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Re: st: interpretation for negative and positive slope combination of interaction term


From   Nahla Betelmal <nahlaib@gmail.com>
To   statalist@hsphsun2.harvard.edu
Subject   Re: st: interpretation for negative and positive slope combination of interaction term
Date   Fri, 10 May 2013 12:29:13 +0100

Thanks again, I will give it a go. However, back to the original
model, instead of describing the effect of MV on earnings management
by overconfident mangers in ratio terms, I think it is sensible to say
excessively overconfident bidders have a greater incentive to manage
earnings via accruals, approximately 5.96 cents more than rational
bidders for each dollar increase, for MV.

What bothers me is that MV has negative effect on earnings management
for rational managers (negative slope -0.056) and positive intercept,
while the effect is positive but really small (positive slope 0.003)
and it does not make sense to divide the two slopes in this case to
get the effect ratio. Well, I wanted to present the result in the
common way of ratios but I have to accept the mechanical aspect of
mathematics.

Many thanks for your reply and for the log advice

Nahla

On 10 May 2013 12:09, David Hoaglin <dchoaglin@gmail.com> wrote:
> Dear Nahla,
>
> If the dependent variable is y, my basic suggestion is to use log(y)
> instead as the dependent variable, because you are interested in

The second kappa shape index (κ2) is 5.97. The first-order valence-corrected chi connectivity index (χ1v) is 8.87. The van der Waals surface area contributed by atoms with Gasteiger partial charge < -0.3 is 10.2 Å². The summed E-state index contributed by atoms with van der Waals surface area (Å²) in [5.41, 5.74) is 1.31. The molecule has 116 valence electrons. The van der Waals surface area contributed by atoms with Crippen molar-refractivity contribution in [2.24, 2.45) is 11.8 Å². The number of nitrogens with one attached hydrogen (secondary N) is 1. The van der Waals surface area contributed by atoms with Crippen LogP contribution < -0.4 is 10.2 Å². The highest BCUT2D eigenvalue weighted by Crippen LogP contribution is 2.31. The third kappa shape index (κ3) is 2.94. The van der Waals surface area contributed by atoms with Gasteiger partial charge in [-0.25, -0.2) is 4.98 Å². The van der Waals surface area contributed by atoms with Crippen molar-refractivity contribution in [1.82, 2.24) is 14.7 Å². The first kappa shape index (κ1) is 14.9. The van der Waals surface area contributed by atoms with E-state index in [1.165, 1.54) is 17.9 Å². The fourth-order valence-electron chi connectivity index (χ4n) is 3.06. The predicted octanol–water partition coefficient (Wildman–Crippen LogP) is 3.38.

> ratios.  In a simple example, if the model is
> log(y) = b0 + b1x
> and x is an indicator variable (i.e., 0 for one group and 1 for the
> other), then the difference between the mean of log(y) in the two
> groups is b1.  In the original scale of the data, that difference
> translates into a ratio, the "antilog" of b1.  I usually use logs base
> 10 when data are transformed, so the ratio would be 10^b1.  For logs
> base e, it would be exp(b1).
>
> Whether the continuous explanatory variables should be transformed (to
> the log scale or some other scale) is a question of choosing a scale
> in which their contributions to log(y) are linear.
>
> David Hoaglin
>
> On Fri, May 10, 2013 at 5:20 AM, Nahla Betelmal <nahlaib@gmail.com> wrote:
>> Hi David, thank you for your reply, but can you kindly explain more or
>> give me a link or reference how having a log function can solve the
>> issue and how to do it plz. Do you mean taking the log of the
>> dependent variable only or both the dependent and all continuous
>> independent variables? And how can this help plz
>>
>> Many thanks in advance
>> Nahla
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